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“More than an election party, it has been like a cock fight,” said former President Oscar Arias, the Nobel Peace Prize winner in 1987, despite decades of expressing his support for his co-partisan and internal adversary Figueres.

Among Chávez’s supporters, messages against Figueres for “corrupting” and “representing people who make us feel bad” prevailed, with young Luis Diego López wearing a shirt with the slogan “The party’s over”. Hue, accused of one of the slogans. Chavez’s campaign. In an election debut from his Social Democratic Progress Party (PPSD), the candidate promises to remove “powerful groups” from power and bring people there.

Similar messages were addressed to Figueres by a group when he went to vote at 7 a.m. in a town called San Cristóbal Sur on the outskirts of San Jose, before visiting the grave of his father, Jose Figueres, who He ruled Costa Rica three times. , in the 20th century. “It has been a very difficult campaign,” he said as he left. At another time, condemnation was drawn against journalists who followed Chaves, shouting “rogue press”, in line with the candidate’s remarks against unfavorable journalism publications.

A woman in her 70s wrapped in a large PLN flag hangs around her polling station in a rural area of ​​Alajuela, west of the central valley. “I don’t know if I’m the only one who’s proud of my vote for Figueres, but that’s the problem. A lot of people are going to support him because they know there is a threat to Chaves, but they don’t express it openly and feel that he is more”, he told El Pas, although he did not express his feelings for him. Preferred not to reveal the name. The latest poll, published five days before the election, gave Chaves an advantage, though he narrowed his margin over the former president to less than five points.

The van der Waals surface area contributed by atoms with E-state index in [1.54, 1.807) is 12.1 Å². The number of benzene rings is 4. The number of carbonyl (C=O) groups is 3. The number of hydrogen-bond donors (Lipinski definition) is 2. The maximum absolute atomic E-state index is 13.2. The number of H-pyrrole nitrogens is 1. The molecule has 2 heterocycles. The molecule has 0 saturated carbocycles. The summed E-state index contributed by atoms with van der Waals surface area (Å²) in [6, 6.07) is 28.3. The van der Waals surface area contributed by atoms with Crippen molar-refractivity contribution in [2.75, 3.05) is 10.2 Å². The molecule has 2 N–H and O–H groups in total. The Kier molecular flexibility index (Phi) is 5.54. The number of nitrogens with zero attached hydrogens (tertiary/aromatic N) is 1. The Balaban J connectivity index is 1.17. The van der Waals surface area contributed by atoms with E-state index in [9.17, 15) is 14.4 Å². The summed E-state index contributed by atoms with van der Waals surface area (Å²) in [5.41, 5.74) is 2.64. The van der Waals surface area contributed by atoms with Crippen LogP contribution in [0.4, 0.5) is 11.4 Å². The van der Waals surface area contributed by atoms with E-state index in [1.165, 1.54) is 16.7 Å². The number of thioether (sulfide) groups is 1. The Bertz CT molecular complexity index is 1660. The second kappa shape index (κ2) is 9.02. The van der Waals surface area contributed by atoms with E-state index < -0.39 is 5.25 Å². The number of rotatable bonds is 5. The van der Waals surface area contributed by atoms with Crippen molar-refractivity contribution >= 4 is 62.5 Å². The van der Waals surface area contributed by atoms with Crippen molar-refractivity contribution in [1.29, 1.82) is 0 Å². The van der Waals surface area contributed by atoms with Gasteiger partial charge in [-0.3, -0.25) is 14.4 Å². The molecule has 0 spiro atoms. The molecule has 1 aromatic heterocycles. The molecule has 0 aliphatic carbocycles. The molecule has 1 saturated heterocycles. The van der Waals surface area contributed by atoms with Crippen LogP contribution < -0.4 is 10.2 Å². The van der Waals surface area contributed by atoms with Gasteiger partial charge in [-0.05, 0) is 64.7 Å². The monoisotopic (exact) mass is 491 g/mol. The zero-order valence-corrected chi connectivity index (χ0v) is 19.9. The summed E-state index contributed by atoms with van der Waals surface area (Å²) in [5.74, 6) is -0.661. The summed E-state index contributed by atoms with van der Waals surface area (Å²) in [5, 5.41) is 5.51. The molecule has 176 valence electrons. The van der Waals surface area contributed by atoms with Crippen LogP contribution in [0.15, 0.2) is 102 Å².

“I’ve hardly sold anything,” said Ulysses Carranza, an ice cream vendor outside a polling station in downtown Alajuela, 20 kilometers west of San Jose. To make the situation worse in the afternoon, it rained in a good part of the country. “Earlier, people used to come to vote and were still hesitating (discussing), but people come to comply and want to leave quickly. It is not beautiful now because there is no enthusiasm among those candidates,” the person said in the morning. He was going to vote in the afternoon, but he still didn’t know for whom. Or so he replied.

Meanwhile, the atmosphere on the streets was clearly dull compared to the first round on 6 February. “There has been no crowd. We have not received any complaints about long lines,” Supreme Electoral Tribunal (TSE) spokesman Hector Fernandez said in the afternoon, though he warned that the body does not monitor participation.

The day revealed a bustle in the streets among Chaves supporters, believed to be a blow to traditional politics, although the green and white flag of the old National Liberation Party (PLN) was also visible, represented by former President José María Figueres. who ended the campaign by presenting himself as a moderation card despite overwhelmingly popular disapproval against him.